Giving 11-Year-Olds Nightmares Since 1992
Now R.L. Stine is writing horror for adults.
True, Stine’s descriptions of the haunted isle have a lush eeriness. A ritual that purports to raise the dead is odd and hallucinatory, and the hurricane hits with more-than-natural fury. The biblical names of the twins, Samuel and Daniel, ladle on the cosmic resonance, as does a plague-like blood rain that sweeps down over the first scene like a curtain. (“Showtime,” I can imagine Stine whispering.) But this dense, mythy atmosphere evaporates when the action moves to Long Island. A few lurid passages might feel more at home on the Bulwer-Lytton Fiction Contest website. (“She made a hoarse choking sound, grabbing frantically at the waterfall of shiny wet organs spilling out. Spilling out of the deep slit across her belly. A gusher of pink and yellow sausage oozing through her fingers.”) And I was disappointed that no one, least of all the author, seemed interested in the most menacing thing about twins: their uncanny doubleness.
Author R.L. Stine.
Courtesy of the author.
By contrast, the newest Goosebumps book, Wanted: The Haunted Mask, is a joy. Spunky Lu-Ann Franklin puts on an enchanted mask and goes on a rampage. Meanwhile, her best friend Devin is spending Halloween at a pumpkin patch his father recently bought to make some extra money. The gourds seem possessed of a strange animation; vines twist like serpents and scratch at the windows. It turns out that the earth beneath the fields houses the bodies of hundreds of Civil War dead, who send their wrath up through the creepers and into the squash.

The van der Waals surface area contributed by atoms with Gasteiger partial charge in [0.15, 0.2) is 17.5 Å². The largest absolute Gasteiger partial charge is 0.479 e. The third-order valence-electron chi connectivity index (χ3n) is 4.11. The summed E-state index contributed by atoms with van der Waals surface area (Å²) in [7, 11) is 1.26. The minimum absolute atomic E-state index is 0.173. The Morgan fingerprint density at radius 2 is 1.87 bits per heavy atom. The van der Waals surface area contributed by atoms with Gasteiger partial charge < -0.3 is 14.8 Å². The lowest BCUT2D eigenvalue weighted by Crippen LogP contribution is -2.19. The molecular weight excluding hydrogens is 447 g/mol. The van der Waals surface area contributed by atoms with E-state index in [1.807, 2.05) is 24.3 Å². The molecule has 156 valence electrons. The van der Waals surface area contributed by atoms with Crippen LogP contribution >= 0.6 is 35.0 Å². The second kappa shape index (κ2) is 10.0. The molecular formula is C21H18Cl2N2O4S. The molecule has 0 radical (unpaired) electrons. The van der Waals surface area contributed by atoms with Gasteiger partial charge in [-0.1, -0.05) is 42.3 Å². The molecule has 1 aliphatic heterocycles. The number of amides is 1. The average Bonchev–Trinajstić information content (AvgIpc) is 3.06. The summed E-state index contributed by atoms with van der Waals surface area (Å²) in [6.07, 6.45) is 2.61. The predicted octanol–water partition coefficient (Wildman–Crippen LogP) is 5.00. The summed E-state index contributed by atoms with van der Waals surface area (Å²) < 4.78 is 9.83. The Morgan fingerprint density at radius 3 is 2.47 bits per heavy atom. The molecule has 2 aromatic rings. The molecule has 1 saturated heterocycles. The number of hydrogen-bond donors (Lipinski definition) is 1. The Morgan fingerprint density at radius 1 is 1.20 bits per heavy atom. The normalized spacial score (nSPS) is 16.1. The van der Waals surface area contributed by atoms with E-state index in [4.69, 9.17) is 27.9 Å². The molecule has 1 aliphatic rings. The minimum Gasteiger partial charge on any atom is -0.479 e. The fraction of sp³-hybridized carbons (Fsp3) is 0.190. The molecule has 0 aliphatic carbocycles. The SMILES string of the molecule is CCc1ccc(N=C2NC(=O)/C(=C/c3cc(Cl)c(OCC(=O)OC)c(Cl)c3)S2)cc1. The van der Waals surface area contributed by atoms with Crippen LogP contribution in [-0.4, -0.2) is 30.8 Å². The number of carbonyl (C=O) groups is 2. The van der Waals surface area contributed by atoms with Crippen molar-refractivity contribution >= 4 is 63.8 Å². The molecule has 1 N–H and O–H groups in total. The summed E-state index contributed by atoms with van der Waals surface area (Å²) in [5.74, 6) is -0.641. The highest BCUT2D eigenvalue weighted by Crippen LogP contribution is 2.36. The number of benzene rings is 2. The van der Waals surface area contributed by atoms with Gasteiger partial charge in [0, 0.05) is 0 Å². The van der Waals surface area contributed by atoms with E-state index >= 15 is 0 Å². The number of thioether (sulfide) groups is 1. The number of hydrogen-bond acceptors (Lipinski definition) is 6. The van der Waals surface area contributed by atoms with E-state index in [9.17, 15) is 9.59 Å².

Angry pumpkins: perhaps, not so scary. And yet Stine makes it work. His vision of the fields by moonlight, of pumpkin leaves that “slap against one another” with a sound “like hands clapping,” collapses two meanings of funny: funny-peculiar and funny-ha-ha. Which is exactly how Horror for Kids should operate, provoking and assuaging fear all at the same time.
I say provoking because, no matter how whimsically or sarcastically Stine handles them, the themes in Goosebumps pulse with native power. Inanimate objects turning malicious are creepy. False faces are creepy. They threaten the integrity of the self, and sometimes, as with Lu-Ann, they blur the line between monster and victim. When I read the first Haunted Mask in the 1990s (the motif figures in at least three Goosebumps books), the idea that I might originate the forces most deadly to me held an aching suggestiveness. It was not an epiphany that seemed immediately relevant, so I stored it away. And then adulthood hit, and I was just a little more prepared than I might otherwise have been.
Relentlessly plot-driven, with fun, smart-alecky narrators my age or a little older, the Goosebumps novels were slightly transgressive (my parents hated them), as well as a hobby to share with friends. (Those covers, queasily luminous, with the letters bulging like an inflammation, made great collectibles.) A new one rolled out every month or so and I’d gobble it up in a sitting, sometimes flipping to the last page first to make sure of the twist ending. Only now do I realize what I was really scanning for: my fears, mostly stabilized and tamed. But not quite defeated.
Red Rain by R.L. Stine. Touchstone.
Goosebumps Wanted: The Haunted Mask by R.L. Stine. Scholastic.
Katy Waldman is a Slate assistant editor.